Watson, come in here! My in-box is full!
When, on May 24 th, 1844 , Samuel B. Morse sent the first telegraph message, it stated simply “What hath God wrought!” and was a profound moment in the history of human communications. (Rumor has it that during the subsequent celebration, nobody noticed the response, which read “ Stanley ’s Liniment, good for all ailments of the human frame. Free shipping.”)
Fully 160 years later, we have email, which speeds messages, documents, and images at the speed of light to all corners of the Earth (and even space.) Even though it has become ubiquitous in business, many messages are sent without thought as to the impression they’re making on the receiving end. Most of these problems are easy to address with simple procedural changes. Some of the practical suggestions below may help you avoid problems and project a positive image to the recipients of your messages. (continued below)
Don’t forward scam or virus warnings . These are almost always hoaxes, and therefore by forwarding them, you are the virus.
The poor, neglected subject : When writing a subject for your email, remember how they are used. They are in a long list, with dozens if not hundreds of other messages. If you use the subject “Question” you are not giving any clue about the contents. “Please send latest pricing for widgets” is vastly better. The subject has but one job – to get people to open your message. Mailchimp has a good post about this on their blog as well.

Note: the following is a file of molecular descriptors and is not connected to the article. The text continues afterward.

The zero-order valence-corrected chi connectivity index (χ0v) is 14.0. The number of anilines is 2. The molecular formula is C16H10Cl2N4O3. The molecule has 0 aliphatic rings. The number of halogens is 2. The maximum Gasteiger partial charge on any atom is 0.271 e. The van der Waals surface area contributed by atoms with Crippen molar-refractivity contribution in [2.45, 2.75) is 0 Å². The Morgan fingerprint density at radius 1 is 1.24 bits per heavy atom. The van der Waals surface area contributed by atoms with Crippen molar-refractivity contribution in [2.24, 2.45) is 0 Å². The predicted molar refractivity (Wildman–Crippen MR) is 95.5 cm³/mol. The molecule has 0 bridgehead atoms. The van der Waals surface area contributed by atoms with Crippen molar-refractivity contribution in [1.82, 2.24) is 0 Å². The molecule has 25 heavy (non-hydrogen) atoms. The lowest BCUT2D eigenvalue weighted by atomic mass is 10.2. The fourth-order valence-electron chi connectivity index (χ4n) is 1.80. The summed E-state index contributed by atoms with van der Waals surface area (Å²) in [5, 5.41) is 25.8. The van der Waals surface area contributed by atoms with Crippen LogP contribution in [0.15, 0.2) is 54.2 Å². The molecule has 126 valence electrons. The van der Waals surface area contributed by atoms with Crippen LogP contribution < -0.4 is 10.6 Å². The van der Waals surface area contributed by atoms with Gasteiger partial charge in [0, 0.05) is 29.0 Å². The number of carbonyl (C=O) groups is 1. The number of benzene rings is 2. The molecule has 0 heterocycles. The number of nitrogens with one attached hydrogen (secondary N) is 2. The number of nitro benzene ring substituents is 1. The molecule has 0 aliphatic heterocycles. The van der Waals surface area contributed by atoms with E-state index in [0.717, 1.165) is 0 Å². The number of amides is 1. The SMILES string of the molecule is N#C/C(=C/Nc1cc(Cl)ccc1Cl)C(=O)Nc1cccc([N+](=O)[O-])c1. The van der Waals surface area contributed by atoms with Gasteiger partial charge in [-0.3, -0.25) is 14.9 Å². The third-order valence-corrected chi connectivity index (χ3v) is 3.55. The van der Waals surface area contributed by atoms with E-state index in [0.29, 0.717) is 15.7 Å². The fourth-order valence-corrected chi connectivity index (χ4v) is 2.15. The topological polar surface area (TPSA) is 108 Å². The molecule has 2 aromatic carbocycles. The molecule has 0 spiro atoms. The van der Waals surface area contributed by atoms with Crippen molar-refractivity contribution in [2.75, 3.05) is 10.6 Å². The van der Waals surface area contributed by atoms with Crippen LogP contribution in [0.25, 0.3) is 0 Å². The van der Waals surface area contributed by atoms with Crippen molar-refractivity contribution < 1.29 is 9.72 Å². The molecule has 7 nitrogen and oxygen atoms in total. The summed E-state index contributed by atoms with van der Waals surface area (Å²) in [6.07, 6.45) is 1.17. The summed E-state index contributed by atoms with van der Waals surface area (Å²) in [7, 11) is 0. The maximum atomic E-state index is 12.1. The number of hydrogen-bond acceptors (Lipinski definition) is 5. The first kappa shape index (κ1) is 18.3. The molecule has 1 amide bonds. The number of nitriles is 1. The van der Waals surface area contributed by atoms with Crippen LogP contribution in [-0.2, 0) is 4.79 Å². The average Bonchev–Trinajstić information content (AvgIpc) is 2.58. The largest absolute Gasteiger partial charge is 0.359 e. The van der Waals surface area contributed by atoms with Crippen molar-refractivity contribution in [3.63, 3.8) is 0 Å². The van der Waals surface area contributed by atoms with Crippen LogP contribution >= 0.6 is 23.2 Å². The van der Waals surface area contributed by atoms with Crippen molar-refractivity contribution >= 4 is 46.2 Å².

How will it look when they open it? Lisa Davis of One Alliance Communications has won awards for email writing. She recommends you take a moment to put yourself in others’ shoes. “Looks matter!” says Davis , “Visualize how your email looks to the recipient. Using teeny-tiny type or a font style that is clownish or childlike speaks volumes.” For critical messages, send a message to a coworker to scrutinize – not just on the text, but the overall impression it makes. And don’t forget – many will open your message on a 3-4″ mobile device. Does it work?
Don’t forward offensive content . Obvious? You’d think so… but h alf of U.S. employers have disciplined or terminated employees for sending sexually suggestive or explicit material via the office e-mail system.
Always include previous messages in a reply . You’d never pick up the phone and begin the conversation “Do you agree?” if the last time you spoke was several days back. Bandwidth is cheap, and it’s okay to send the entire message thread. (Related tip: Be careful what you include when you’re forwarding. Private messages often lurk way, way down in the thread.)
Name your attachments with care. Remember they may be saved and searched for later. An attachment named “Proposal from Acme Industries – 072805.pdf” (rather than “proposal.pdf”) would make a huge difference. If you’re using a Macintosh – grumble if you must, but adding an appropriate three-letter extension would be really nice to us poor Windows users.